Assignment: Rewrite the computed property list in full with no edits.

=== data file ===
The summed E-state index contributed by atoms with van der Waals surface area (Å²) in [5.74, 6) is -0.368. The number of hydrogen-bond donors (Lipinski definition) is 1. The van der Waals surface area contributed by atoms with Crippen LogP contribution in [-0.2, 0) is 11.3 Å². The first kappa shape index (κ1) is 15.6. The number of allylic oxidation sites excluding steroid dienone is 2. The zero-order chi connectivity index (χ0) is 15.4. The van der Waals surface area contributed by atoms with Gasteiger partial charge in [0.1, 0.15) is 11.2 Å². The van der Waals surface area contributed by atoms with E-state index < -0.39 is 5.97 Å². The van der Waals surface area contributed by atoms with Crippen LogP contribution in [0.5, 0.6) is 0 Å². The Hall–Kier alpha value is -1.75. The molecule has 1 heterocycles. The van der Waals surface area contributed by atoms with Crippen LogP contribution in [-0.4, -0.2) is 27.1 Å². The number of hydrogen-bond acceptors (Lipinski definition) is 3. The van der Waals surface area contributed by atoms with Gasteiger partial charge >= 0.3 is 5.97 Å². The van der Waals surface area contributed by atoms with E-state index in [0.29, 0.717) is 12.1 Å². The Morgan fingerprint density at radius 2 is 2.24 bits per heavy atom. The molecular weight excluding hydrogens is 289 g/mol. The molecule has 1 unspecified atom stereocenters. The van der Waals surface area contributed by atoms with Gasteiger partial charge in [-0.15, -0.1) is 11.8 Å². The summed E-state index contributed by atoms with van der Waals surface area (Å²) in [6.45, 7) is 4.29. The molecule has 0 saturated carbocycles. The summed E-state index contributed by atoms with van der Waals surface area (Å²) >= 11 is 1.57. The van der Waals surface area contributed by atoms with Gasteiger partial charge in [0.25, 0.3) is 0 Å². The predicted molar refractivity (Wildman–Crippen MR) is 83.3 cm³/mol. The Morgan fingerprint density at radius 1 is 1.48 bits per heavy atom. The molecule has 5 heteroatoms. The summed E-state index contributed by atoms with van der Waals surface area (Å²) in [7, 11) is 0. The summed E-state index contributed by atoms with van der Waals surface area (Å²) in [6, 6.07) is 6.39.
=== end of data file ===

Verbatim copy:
The summed E-state index contributed by atoms with van der Waals surface area (Å²) in [5.74, 6) is -0.368. The number of hydrogen-bond donors (Lipinski definition) is 1. The van der Waals surface area contributed by atoms with Crippen LogP contribution in [-0.2, 0) is 11.3 Å². The first kappa shape index (κ1) is 15.6. The number of allylic oxidation sites excluding steroid dienone is 2. The zero-order chi connectivity index (χ0) is 15.4. The van der Waals surface area contributed by atoms with Gasteiger partial charge in [0.1, 0.15) is 11.2 Å². The van der Waals surface area contributed by atoms with E-state index < -0.39 is 5.97 Å². The van der Waals surface area contributed by atoms with Crippen LogP contribution in [0.5, 0.6) is 0 Å². The Hall–Kier alpha value is -1.75. The molecule has 1 heterocycles. The van der Waals surface area contributed by atoms with Crippen LogP contribution in [-0.4, -0.2) is 27.1 Å². The number of hydrogen-bond acceptors (Lipinski definition) is 3. The van der Waals surface area contributed by atoms with Gasteiger partial charge >= 0.3 is 5.97 Å². The van der Waals surface area contributed by atoms with E-state index in [0.29, 0.717) is 12.1 Å². The Morgan fingerprint density at radius 2 is 2.24 bits per heavy atom. The molecular weight excluding hydrogens is 289 g/mol. The molecule has 1 unspecified atom stereocenters. The van der Waals surface area contributed by atoms with Gasteiger partial charge in [-0.15, -0.1) is 11.8 Å². The summed E-state index contributed by atoms with van der Waals surface area (Å²) in [6.45, 7) is 4.29. The molecule has 0 saturated carbocycles. The summed E-state index contributed by atoms with van der Waals surface area (Å²) >= 11 is 1.57. The van der Waals surface area contributed by atoms with Gasteiger partial charge in [0.25, 0.3) is 0 Å². The predicted molar refractivity (Wildman–Crippen MR) is 83.3 cm³/mol. The Morgan fingerprint density at radius 1 is 1.48 bits per heavy atom. The molecule has 5 heteroatoms. The summed E-state index contributed by atoms with van der Waals surface area (Å²) in [7, 11) is 0. The summed E-state index contributed by atoms with van der Waals surface area (Å²) in [6, 6.07) is 6.39.